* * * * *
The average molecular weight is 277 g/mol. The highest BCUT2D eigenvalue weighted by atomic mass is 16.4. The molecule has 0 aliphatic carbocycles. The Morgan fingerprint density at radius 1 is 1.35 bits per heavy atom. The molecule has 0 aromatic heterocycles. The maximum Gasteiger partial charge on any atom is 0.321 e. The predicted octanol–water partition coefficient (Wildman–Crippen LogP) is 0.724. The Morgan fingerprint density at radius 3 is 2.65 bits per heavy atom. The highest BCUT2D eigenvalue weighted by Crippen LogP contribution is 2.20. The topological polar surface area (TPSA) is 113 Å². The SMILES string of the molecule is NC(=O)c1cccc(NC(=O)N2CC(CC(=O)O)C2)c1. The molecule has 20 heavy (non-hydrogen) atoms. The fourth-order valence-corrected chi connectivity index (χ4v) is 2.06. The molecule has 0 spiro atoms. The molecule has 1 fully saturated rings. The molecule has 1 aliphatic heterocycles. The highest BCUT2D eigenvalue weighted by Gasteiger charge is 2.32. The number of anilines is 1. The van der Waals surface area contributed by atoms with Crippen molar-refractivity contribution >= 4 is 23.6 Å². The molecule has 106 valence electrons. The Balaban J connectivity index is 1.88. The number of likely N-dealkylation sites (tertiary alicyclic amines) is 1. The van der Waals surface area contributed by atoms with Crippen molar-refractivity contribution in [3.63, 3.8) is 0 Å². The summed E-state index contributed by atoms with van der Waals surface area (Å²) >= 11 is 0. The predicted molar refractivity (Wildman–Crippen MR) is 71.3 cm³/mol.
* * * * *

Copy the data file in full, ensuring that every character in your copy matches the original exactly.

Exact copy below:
The average molecular weight is 277 g/mol. The highest BCUT2D eigenvalue weighted by atomic mass is 16.4. The molecule has 0 aliphatic carbocycles. The Morgan fingerprint density at radius 1 is 1.35 bits per heavy atom. The molecule has 0 aromatic heterocycles. The maximum Gasteiger partial charge on any atom is 0.321 e. The predicted octanol–water partition coefficient (Wildman–Crippen LogP) is 0.724. The Morgan fingerprint density at radius 3 is 2.65 bits per heavy atom. The highest BCUT2D eigenvalue weighted by Crippen LogP contribution is 2.20. The topological polar surface area (TPSA) is 113 Å². The SMILES string of the molecule is NC(=O)c1cccc(NC(=O)N2CC(CC(=O)O)C2)c1. The molecule has 20 heavy (non-hydrogen) atoms. The fourth-order valence-corrected chi connectivity index (χ4v) is 2.06. The molecule has 0 spiro atoms. The molecule has 1 fully saturated rings. The molecule has 1 aliphatic heterocycles. The highest BCUT2D eigenvalue weighted by Gasteiger charge is 2.32. The number of anilines is 1. The van der Waals surface area contributed by atoms with Crippen molar-refractivity contribution >= 4 is 23.6 Å². The molecule has 106 valence electrons. The Balaban J connectivity index is 1.88. The number of likely N-dealkylation sites (tertiary alicyclic amines) is 1. The van der Waals surface area contributed by atoms with Crippen molar-refractivity contribution in [3.63, 3.8) is 0 Å². The summed E-state index contributed by atoms with van der Waals surface area (Å²) >= 11 is 0. The predicted molar refractivity (Wildman–Crippen MR) is 71.3 cm³/mol.